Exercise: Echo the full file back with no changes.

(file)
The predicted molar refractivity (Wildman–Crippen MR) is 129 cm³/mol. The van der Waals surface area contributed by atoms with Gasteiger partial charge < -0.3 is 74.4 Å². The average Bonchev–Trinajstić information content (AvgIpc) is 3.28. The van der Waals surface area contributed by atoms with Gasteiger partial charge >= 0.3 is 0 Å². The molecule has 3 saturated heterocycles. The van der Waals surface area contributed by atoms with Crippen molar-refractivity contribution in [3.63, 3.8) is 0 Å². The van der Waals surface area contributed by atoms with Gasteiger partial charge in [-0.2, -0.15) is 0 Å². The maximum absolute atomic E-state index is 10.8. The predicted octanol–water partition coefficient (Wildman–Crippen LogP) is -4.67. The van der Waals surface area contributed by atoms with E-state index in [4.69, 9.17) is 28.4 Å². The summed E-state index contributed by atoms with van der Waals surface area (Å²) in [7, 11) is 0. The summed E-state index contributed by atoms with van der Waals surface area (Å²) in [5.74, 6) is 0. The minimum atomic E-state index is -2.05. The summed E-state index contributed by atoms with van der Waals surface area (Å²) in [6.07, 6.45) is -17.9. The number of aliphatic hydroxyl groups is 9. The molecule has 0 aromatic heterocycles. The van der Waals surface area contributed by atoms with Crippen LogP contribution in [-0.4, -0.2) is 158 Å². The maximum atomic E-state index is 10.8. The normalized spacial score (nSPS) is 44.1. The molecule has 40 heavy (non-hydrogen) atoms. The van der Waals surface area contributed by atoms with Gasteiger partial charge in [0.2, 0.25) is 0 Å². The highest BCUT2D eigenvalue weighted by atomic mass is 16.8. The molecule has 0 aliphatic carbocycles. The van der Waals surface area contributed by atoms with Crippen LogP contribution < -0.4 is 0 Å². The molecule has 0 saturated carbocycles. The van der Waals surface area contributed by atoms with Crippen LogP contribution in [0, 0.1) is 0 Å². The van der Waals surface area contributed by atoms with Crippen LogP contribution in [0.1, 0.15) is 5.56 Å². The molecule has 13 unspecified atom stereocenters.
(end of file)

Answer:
The predicted molar refractivity (Wildman–Crippen MR) is 129 cm³/mol. The van der Waals surface area contributed by atoms with Gasteiger partial charge < -0.3 is 74.4 Å². The average Bonchev–Trinajstić information content (AvgIpc) is 3.28. The van der Waals surface area contributed by atoms with Gasteiger partial charge >= 0.3 is 0 Å². The molecule has 3 saturated heterocycles. The van der Waals surface area contributed by atoms with Crippen molar-refractivity contribution in [3.63, 3.8) is 0 Å². The van der Waals surface area contributed by atoms with Gasteiger partial charge in [-0.2, -0.15) is 0 Å². The maximum absolute atomic E-state index is 10.8. The predicted octanol–water partition coefficient (Wildman–Crippen LogP) is -4.67. The van der Waals surface area contributed by atoms with E-state index in [4.69, 9.17) is 28.4 Å². The summed E-state index contributed by atoms with van der Waals surface area (Å²) in [7, 11) is 0. The summed E-state index contributed by atoms with van der Waals surface area (Å²) in [5.74, 6) is 0. The minimum atomic E-state index is -2.05. The summed E-state index contributed by atoms with van der Waals surface area (Å²) in [6.07, 6.45) is -17.9. The number of aliphatic hydroxyl groups is 9. The molecule has 0 aromatic heterocycles. The van der Waals surface area contributed by atoms with Crippen LogP contribution in [-0.4, -0.2) is 158 Å². The maximum atomic E-state index is 10.8. The normalized spacial score (nSPS) is 44.1. The molecule has 40 heavy (non-hydrogen) atoms. The van der Waals surface area contributed by atoms with Gasteiger partial charge in [0.2, 0.25) is 0 Å². The highest BCUT2D eigenvalue weighted by atomic mass is 16.8. The molecule has 0 aliphatic carbocycles. The van der Waals surface area contributed by atoms with Crippen LogP contribution < -0.4 is 0 Å². The molecule has 0 saturated carbocycles. The van der Waals surface area contributed by atoms with Crippen LogP contribution in [0, 0.1) is 0 Å². The van der Waals surface area contributed by atoms with Crippen LogP contribution in [0.1, 0.15) is 5.56 Å². The molecule has 13 unspecified atom stereocenters.